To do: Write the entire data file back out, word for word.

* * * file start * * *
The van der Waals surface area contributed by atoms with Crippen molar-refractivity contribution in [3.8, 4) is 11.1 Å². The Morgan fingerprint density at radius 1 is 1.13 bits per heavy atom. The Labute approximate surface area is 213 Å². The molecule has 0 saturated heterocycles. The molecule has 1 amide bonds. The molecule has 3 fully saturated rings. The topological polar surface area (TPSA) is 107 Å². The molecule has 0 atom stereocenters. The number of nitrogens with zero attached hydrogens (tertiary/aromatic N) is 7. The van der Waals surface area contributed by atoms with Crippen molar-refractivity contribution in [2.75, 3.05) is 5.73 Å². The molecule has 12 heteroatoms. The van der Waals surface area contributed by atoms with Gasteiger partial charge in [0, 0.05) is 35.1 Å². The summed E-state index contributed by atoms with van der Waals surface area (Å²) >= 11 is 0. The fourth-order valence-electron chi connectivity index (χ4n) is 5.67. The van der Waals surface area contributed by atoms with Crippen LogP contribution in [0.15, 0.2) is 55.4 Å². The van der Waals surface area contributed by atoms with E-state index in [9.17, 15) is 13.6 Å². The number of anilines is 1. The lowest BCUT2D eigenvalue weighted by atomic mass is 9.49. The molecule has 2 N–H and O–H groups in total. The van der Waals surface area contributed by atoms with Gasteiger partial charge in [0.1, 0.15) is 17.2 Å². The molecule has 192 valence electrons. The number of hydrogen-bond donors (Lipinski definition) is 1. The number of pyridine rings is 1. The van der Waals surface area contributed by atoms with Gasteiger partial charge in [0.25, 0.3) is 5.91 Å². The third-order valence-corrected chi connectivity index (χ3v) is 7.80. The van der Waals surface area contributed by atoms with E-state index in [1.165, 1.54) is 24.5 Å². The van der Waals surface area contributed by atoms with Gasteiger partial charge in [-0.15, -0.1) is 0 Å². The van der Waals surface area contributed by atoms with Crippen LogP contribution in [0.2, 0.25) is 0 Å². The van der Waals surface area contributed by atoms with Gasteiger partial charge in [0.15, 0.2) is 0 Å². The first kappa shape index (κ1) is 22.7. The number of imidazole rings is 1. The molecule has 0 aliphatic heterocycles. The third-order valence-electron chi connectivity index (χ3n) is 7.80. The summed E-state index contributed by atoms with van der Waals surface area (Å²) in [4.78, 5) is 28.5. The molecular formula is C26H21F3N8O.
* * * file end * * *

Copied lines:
The van der Waals surface area contributed by atoms with Crippen molar-refractivity contribution in [3.8, 4) is 11.1 Å². The Morgan fingerprint density at radius 1 is 1.13 bits per heavy atom. The Labute approximate surface area is 213 Å². The molecule has 0 saturated heterocycles. The molecule has 1 amide bonds. The molecule has 3 fully saturated rings. The topological polar surface area (TPSA) is 107 Å². The molecule has 0 atom stereocenters. The number of nitrogens with zero attached hydrogens (tertiary/aromatic N) is 7. The van der Waals surface area contributed by atoms with Crippen molar-refractivity contribution in [2.75, 3.05) is 5.73 Å². The molecule has 12 heteroatoms. The van der Waals surface area contributed by atoms with Gasteiger partial charge in [0, 0.05) is 35.1 Å². The summed E-state index contributed by atoms with van der Waals surface area (Å²) >= 11 is 0. The fourth-order valence-electron chi connectivity index (χ4n) is 5.67. The van der Waals surface area contributed by atoms with Crippen LogP contribution in [0.15, 0.2) is 55.4 Å². The van der Waals surface area contributed by atoms with E-state index in [9.17, 15) is 13.6 Å². The number of anilines is 1. The lowest BCUT2D eigenvalue weighted by atomic mass is 9.49. The molecule has 2 N–H and O–H groups in total. The van der Waals surface area contributed by atoms with Gasteiger partial charge in [0.1, 0.15) is 17.2 Å². The molecule has 192 valence electrons. The number of hydrogen-bond donors (Lipinski definition) is 1. The number of pyridine rings is 1. The van der Waals surface area contributed by atoms with Gasteiger partial charge in [0.25, 0.3) is 5.91 Å². The third-order valence-corrected chi connectivity index (χ3v) is 7.80. The van der Waals surface area contributed by atoms with E-state index in [1.165, 1.54) is 24.5 Å². The van der Waals surface area contributed by atoms with Gasteiger partial charge in [-0.15, -0.1) is 0 Å². The van der Waals surface area contributed by atoms with Crippen LogP contribution in [0.2, 0.25) is 0 Å². The van der Waals surface area contributed by atoms with Gasteiger partial charge in [0.15, 0.2) is 0 Å². The first kappa shape index (κ1) is 22.7. The number of imidazole rings is 1. The molecule has 0 aliphatic heterocycles. The third-order valence-electron chi connectivity index (χ3n) is 7.80. The summed E-state index contributed by atoms with van der Waals surface area (Å²) in [4.78, 5) is 28.5. The molecular formula is C26H21F3N8O.